Port Lincoln Tuna Processors was known as Australia’s last tuna cannery before John West moved those operations to Thailand in 2010.
The company has since focused on the processing and packaging of gravies, sauces, purees, baby food, soups, and custards for some of Australia’s largest food businesses.
Its workforce of 260 in 2010 has been trimmed to about 130-150 staff and is still one of the town’s largest employers.
But in a statement released yesterday, PLTP says a lack of work is forcing it to consult with employees about “significant structural changes” that will come into place from mid-June.
“This development follows notification by a major customer of its intention to not renew production contracting, and a lack of new opportunities or support for operations in the present economic environment,” the statement said.
PTLP managing director Mario Valcic said the company had been a respected member of the Port Lincoln business community since 1973.
“It is saddening to have to face the present reality,” he said in the statement.
“We have worked very hard to sustain our operations amid challenging business conditions in regional South Australia and COVID-19 upheavals.”
Port Lincoln has a population of about 16,000 and relies on farming and the seafood industry to drive local employment.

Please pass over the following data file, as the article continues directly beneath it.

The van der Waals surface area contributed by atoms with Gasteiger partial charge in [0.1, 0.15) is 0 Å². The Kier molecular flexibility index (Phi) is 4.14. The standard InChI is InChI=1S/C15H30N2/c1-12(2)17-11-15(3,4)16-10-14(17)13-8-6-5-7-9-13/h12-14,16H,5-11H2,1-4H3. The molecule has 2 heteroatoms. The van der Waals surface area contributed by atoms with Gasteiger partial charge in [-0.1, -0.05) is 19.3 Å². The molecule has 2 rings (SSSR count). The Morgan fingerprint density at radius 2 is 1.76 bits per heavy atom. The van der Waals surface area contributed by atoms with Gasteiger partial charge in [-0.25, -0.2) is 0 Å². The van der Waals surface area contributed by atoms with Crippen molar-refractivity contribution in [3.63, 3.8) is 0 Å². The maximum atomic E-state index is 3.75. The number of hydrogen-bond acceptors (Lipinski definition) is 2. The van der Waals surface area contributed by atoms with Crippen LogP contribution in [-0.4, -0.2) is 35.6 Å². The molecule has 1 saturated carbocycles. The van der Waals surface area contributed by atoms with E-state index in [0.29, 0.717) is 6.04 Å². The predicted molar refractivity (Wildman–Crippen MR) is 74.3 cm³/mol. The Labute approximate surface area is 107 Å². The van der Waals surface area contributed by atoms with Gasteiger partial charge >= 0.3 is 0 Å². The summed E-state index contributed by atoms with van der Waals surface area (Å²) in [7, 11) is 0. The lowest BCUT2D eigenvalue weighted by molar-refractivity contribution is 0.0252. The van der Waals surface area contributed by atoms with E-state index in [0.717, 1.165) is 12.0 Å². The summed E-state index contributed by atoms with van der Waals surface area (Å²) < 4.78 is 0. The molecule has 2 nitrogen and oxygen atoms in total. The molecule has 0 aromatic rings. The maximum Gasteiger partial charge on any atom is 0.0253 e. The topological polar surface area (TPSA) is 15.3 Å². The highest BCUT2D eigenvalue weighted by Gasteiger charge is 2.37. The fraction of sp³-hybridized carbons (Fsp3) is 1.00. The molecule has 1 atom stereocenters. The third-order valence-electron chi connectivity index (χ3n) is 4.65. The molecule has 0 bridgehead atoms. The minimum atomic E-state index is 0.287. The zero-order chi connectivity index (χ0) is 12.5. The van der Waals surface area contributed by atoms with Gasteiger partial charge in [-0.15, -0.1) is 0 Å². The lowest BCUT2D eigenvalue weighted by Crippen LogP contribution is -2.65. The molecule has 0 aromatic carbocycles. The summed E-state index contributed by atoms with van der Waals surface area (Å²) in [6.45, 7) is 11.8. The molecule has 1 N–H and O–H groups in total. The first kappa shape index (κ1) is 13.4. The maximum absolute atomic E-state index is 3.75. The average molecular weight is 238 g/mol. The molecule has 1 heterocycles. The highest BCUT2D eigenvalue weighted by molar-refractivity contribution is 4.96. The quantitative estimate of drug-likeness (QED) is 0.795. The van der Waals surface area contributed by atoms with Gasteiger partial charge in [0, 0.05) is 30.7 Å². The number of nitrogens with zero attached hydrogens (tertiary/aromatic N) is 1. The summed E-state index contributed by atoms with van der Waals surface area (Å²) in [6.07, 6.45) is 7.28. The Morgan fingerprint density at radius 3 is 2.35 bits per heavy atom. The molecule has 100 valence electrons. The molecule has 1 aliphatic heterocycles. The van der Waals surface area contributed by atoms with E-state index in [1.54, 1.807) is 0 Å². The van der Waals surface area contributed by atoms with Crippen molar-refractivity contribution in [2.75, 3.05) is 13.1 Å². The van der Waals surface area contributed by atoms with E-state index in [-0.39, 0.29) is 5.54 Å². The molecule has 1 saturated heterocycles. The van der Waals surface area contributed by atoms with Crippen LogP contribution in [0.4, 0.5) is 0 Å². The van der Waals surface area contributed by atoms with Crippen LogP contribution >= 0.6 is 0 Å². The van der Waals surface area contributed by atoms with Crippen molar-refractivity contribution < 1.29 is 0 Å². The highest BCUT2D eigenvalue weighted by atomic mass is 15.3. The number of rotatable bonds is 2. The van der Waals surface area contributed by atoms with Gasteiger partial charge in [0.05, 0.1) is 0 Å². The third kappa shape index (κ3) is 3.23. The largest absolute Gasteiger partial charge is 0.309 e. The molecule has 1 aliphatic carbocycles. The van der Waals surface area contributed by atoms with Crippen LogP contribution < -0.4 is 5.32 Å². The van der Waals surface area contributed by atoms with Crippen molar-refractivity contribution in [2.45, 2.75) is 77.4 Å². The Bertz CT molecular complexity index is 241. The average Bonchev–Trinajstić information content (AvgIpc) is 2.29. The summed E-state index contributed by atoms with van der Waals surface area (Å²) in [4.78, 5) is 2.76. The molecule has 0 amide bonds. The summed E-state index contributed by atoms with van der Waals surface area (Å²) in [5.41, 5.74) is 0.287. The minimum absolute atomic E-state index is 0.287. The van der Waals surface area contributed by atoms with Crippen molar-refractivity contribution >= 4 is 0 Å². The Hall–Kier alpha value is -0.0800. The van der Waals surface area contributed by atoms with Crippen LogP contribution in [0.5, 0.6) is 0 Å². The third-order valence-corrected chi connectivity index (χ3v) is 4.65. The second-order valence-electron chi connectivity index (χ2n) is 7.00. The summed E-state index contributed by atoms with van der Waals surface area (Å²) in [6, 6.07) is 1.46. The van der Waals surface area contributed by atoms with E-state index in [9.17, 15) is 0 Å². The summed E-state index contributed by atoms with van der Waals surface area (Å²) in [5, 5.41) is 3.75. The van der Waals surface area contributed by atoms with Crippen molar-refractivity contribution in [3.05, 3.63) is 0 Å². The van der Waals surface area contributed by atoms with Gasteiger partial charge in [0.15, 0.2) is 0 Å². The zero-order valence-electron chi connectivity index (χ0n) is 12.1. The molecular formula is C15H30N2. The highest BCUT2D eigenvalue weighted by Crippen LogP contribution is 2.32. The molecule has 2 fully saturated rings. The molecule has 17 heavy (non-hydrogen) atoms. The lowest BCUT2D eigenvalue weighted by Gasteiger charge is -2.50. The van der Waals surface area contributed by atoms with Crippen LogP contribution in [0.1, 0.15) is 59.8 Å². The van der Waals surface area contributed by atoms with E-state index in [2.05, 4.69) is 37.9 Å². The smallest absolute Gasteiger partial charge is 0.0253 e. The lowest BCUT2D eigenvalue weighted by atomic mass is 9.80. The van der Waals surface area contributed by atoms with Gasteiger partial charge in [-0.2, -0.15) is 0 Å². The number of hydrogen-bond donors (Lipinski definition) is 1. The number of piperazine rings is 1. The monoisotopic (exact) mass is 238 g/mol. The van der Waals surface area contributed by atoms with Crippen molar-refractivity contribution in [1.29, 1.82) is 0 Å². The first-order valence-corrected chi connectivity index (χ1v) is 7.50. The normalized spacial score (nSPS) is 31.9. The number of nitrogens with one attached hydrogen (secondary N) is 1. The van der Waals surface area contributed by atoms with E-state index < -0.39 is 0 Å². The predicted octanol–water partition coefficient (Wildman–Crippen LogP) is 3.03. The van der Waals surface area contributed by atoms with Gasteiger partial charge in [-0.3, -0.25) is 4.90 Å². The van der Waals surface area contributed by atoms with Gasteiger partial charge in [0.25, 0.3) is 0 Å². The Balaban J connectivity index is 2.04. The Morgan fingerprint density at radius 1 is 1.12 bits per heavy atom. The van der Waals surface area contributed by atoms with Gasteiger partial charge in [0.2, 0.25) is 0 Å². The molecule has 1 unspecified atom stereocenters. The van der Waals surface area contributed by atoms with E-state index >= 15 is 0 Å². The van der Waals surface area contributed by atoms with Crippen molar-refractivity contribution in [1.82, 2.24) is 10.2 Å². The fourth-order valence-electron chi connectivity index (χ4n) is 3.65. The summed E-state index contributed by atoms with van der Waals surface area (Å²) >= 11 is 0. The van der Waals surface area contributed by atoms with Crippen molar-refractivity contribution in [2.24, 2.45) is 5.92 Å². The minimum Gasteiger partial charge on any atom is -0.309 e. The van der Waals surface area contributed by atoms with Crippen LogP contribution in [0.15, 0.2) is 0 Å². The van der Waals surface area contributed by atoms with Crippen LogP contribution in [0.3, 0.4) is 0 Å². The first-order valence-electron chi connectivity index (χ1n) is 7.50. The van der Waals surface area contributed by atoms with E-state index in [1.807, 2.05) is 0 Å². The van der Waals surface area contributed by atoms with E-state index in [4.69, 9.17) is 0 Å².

Mayor Brad Flaherty said although he had only heard of the company’s recent struggles secondhand at this stage, the potential loss of jobs would be devastating.
“They employ 150-odd people I think so it’s pretty significant,” he said.
“I’ve not seen anything from the company to confirm that it’s occurring but if it is the case, it would be a blow for us.”
However, Flaherty was upbeat about job opportunities in the region and the emergence of several major projects in mining, shipping and space.
“We’re lucky enough to have a lot of service industry and tourism industry type jobs available at the moment too,” he told InDaily.
“The feel in the town is very positive – business is positive in the sense that the service industries have been firing since June last year.
“Real estate is going really well and we’ve had a huge influx of people coming across from SA and interstate saying ‘why have you been hiding this place’.”
Flaherty said the opportunities were there for people to re-skill or adapt their existing skill base in the near future.
“Hopefully we’ve got port projects like Cape Hardy that will get up, we’ve got rockets that may be going from Eyre Peninsula so there are different industries knocking on the door that would be complementary to the existing agricultural and primary industries like fishing.”
Local News Matters
Media diversity is under threat in Australia – nowhere more so than in South Australia. The state needs more than one voice to guide it forward and you can help with a donation of any size to InDaily. Your contribution goes directly to helping our journalists uncover the facts. Please click below to help InDaily continue to uncover the facts.